My Uncle Gary was a popular radio DJ in Northern California. I don’t know when Cal State Chico got its reputation as a party school, but it’s difficult for me to think he wasn’t to blame. He grew up with the rest of my family in SoCal, and had a reputation for taking his velour-lined, beer-stocked Datsun 620 camper pickup to Newport Beach for liaisons. He played the guitar; I still own one of his vintage amps. His old Yamaha acoustic is still stuffed under my grandmother’s bed for sentimental reasons, and I believe his surfboards are still in her rafters after over thirty years.
My memories of him are rose colored as his bright red afro; I don’t know how *actually* pleasant having a boozy, party animal uncle is, because for most of my life he has not been with us. I know more about him from stories than first-hand. The stories always depict him in the best light; but they are repeated often enough, that they must be true. I cannot help but think he might have been the only relative I could have enjoyed the presence of, as there is significant overlap in our hobbies; surfing, liquor, guitars… And unreliable English cars.
The joke was, Uncle Gary never made it down for holidays. This was not because he didn’t make the attempt, but because he always wound up getting towed home after the first thirty miles. The reality is, several times he made it to Bakersfield or Fresno (outside practical towing distance) before he broke down and some unfortunate relative had to retrieve him.
When he died, the whole family drove to Chico to sort out his affairs. Since we knew there was no way the car could make the ten hour trip back to Orange without catastrophic failure, my uncle was wise enough to bring a car trailer. I had never seen this notorious car before due to its practical limitations as transportation, and I was shocked when I saw a very unfamiliar badge:
I was captivated. It had round, buggy headlights, taillights that looked like an afterthought in the way a lot of British cars do, what was once plaid/tartan interior, and the crown of Julius Caesar for some reason stamped on the nose cone. As it turned out, this car had been through three or four of my other aunts & uncles since new; each gave up on it in sequence, until it finally passed to someone who could love it enough to keep it; as an only car, no less.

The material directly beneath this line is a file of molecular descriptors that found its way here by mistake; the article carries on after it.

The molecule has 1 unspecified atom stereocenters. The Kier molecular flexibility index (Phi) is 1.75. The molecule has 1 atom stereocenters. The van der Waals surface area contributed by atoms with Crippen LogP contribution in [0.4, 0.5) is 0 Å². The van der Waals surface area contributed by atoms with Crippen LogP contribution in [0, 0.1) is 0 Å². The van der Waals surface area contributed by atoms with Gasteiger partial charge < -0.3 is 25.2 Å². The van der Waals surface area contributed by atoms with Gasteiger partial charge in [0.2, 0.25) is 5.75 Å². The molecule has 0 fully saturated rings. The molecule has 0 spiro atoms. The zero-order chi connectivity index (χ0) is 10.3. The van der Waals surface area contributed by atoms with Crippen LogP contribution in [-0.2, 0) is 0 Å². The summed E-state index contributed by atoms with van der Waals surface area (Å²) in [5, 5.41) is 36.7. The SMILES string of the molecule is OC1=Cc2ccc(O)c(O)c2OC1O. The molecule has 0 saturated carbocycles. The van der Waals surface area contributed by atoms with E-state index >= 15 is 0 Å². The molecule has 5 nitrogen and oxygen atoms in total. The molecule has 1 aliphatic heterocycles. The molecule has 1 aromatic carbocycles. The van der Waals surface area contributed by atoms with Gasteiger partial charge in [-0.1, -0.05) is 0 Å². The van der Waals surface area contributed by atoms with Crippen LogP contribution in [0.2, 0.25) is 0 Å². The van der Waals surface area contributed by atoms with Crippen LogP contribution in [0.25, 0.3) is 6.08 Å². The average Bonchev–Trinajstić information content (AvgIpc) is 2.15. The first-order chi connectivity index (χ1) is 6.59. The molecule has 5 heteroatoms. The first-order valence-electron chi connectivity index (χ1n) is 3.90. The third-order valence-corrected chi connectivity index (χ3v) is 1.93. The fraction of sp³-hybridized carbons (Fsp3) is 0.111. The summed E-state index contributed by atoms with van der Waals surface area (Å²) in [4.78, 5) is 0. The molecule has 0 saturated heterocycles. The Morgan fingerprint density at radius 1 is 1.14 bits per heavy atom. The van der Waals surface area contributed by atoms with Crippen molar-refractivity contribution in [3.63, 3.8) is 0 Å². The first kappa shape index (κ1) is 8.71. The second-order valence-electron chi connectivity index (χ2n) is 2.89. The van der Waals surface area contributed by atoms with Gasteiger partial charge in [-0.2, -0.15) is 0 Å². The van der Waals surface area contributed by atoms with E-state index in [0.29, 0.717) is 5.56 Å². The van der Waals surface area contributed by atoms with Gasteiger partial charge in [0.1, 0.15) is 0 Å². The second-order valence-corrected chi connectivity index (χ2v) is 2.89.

Uncle Gary’s car lived in my grandmother’s garage for near ten years, blocking access to her laundry. For maybe the first two years at attempt was made by relatives to drive it and up-keep it every so often, but it was slowly forgotten and blended in with the eccentric environs that any good grandmother’s house becomes.
By 2005, I was in college and drove a Datsun 280z, with (very problematic) Bosch L-Jetronic fuel injection (or to be more specific, a Japanese rip-off of the Bosch system.) I bought a library of books and service guides to diagnose and fix just about every problem incorrectly, until I came to the actual problem (dirty connections in the Throttle Position Sensor.) But there was an interesting foot-note to one of the manuals. The Triumph TR7 also used Bosch L-Jetronic.
I always had thoughts in the back of my mind to ‘help my grandma clean her garage,’ and the fact that it used an EFI system I was now very familiar with made it seem like a perfect fit. Because my Datsun was running properly I became an incredibly bored person, so with my grandmother’s blessing we showed up with a trailer and high aspirations. Not high enough to think the car would still run after so many years sitting though; after some intense physics calculations, we determined the best way to get it down grandma’s (steep) driveway was to roll it down with someone behind the wheel to steer onto the trailer. That was a harrowing experience, but I’m glad it was me who did it; closest I ever got to driving the stupid thing.